As recently as a year ago, I would contend that my favourite RPG subgenre would be the turn-based JRPG. While everyone else had moved on to Oblivion and Fallout, I stuck with my Final Fantasy and Pokemon. I liked the sometimes nonsensical, fluffy stories, the patient menu-based battle systems, and even the thrill of random battles. But having worked through Pokemon Black 2, Penny Arcade’s Rain-Slick Precipice of Darkness 3, Final Fantasy VII, and now Final Fantasy Dimensions all this year, I suddenly realized that these games don’t hold the allure for me that they once did.
For a lot of ’90s JRPGs and retro-styled indie RPGs of today, this is due to one fatal flaw: a brutal combination of lazy map design and a high encounter rate. In any JRPG of yesteryear, you’re often faced with a choice when dungeoneering: go one way to get the treasure chest, go the other way to progress through the dungeon. A completionist like myself wants to always get the treasure first, then take the other path and inch closer to the end of the dungeon until I’m presented with another forked path. This is the much-vaunted “non-linearity” that people who decry modern game design love to champion as an example of why the old ways were so much better. But when I’m presented with a forked path, nine times out of ten my view of the ends of those paths is deliberately obstructed, making me choose at random. If I find the floor exit, I know I’ve missed out on the treasure, and I have to go all the way back to the other path, then get the loot, then trek all the way back to the exit, fighting random battles all along the way. In a game like Final Fantasy where your party’s health and MP don’t regenerate after battle (even a little), this wears down on your mages, who are constantly struggling to keep the party’s health up without having to resort to expensive healing items. And if there are more than two available paths, that’s just cruel. The game becomes a slog, with what should be healthy exploration bogged down by a combination of too many unknown paths and too many random battles.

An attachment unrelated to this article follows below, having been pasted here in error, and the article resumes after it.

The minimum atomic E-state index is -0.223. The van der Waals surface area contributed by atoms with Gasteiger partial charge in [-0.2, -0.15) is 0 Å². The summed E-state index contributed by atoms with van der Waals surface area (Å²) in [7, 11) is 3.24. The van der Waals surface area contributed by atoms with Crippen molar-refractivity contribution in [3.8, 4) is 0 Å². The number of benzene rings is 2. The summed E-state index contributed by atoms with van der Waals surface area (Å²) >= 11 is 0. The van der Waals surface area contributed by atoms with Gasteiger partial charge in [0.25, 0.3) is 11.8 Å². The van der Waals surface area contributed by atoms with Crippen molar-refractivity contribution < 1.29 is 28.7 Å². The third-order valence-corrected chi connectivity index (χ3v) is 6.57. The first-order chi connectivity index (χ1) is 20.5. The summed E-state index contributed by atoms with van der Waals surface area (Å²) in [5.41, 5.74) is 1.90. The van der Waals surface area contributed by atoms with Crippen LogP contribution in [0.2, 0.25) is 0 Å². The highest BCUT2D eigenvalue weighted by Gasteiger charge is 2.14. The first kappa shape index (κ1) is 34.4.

When this design pops up in games today, I feel punished for wanting to explore the game world. I want to see every nook and cranny and make sure I haven’t missed any loot or any secret shops/conversations/party members, what have you. But my desire to explore goes down once I realize that means fighting through another series of battles every few steps, which can take anywhere from a few seconds to several minutes depending on the game.
I’ve currently sunk 25 hours into Final Fantasy Dimensions and I’m only about halfway through the game, but don’t let that fool you into thinking the game is a deep classic JRPG experience. The dungeons aren’t long by any means, usually only about five or six floors with only two or three forks per floor (one to the treasure, one to the next fork, then repeat), but the game’s taking me so fucking long to get through because I’m fighting a random battle every time I twitch. There’s no way to reduce the amount of random encounters, and running can take up to twenty seconds and allows the enemy to get plenty of free hits in before that. Hell, I’ll just give you the skinny right now: the game is a neverending sequence of forest, cave and mountain dungeons (the mountains are the worst, as you usually go up the mountain and then back down…yeah, no boss battles at the summit in this bad boy) broken up by the occasional town where nothing special happens beyond allowing you to buy new pieces of armour, with the only story progression usually occurring at the very end of each chapter (often after a town-dungeon-dungeon-town-dungeon sequence).
Zeboyd’s retro JRPGs (Breath of Death VII, Cthulhu Saves the World, Penny Arcade 3) are prime examples of this kind of map design, except their branches take even longer to find out whether you chose the treasure path or the exit path than in Final Fantasy Dimensions. However, one large plus is that after you fight a set number of random battles in each dungeon, the random encounter rate will drop to zero and require you to manually enter battles via the menu screen. This allows you to explore to your heart’s content without fear of getting jumped by a bunch of slimes, while simultaneously acting as a levelling tool (once you hit the max number of random battles, it’s suggested that you’re done grinding in that area, and you’ll have a chance against the boss). Penny Arcade 3 does away with random battles entirely, placing enemies on the map in scripted positions and regenerating your party’s health completely after each battle; progressing through the dungeon is more like clearing away barriers in the form of enemies until you have a clear path to the exit/treasure. I like the latter more than the former, but both are acceptable alternatives to traditional JRPG design, and the former in particular is kind of innovative.
Nowadays, I think I’m losing my patience for JRPGs that have this kind of design. I find myself gravitating more toward stuff like the Tales series, where the enemies are visible on the overworld map and avoidable, there is no penalty for running, you get a small amount of health and TP back after each battle, and you can usually explore to your heart’s content without fighting an endless series of battles. Or even stuff like The Last Story, where every battle is scripted and there are no random enemies whatsoever. Or, hell, even Western RPGs, where combat might not even be broken down into discrete “battles.”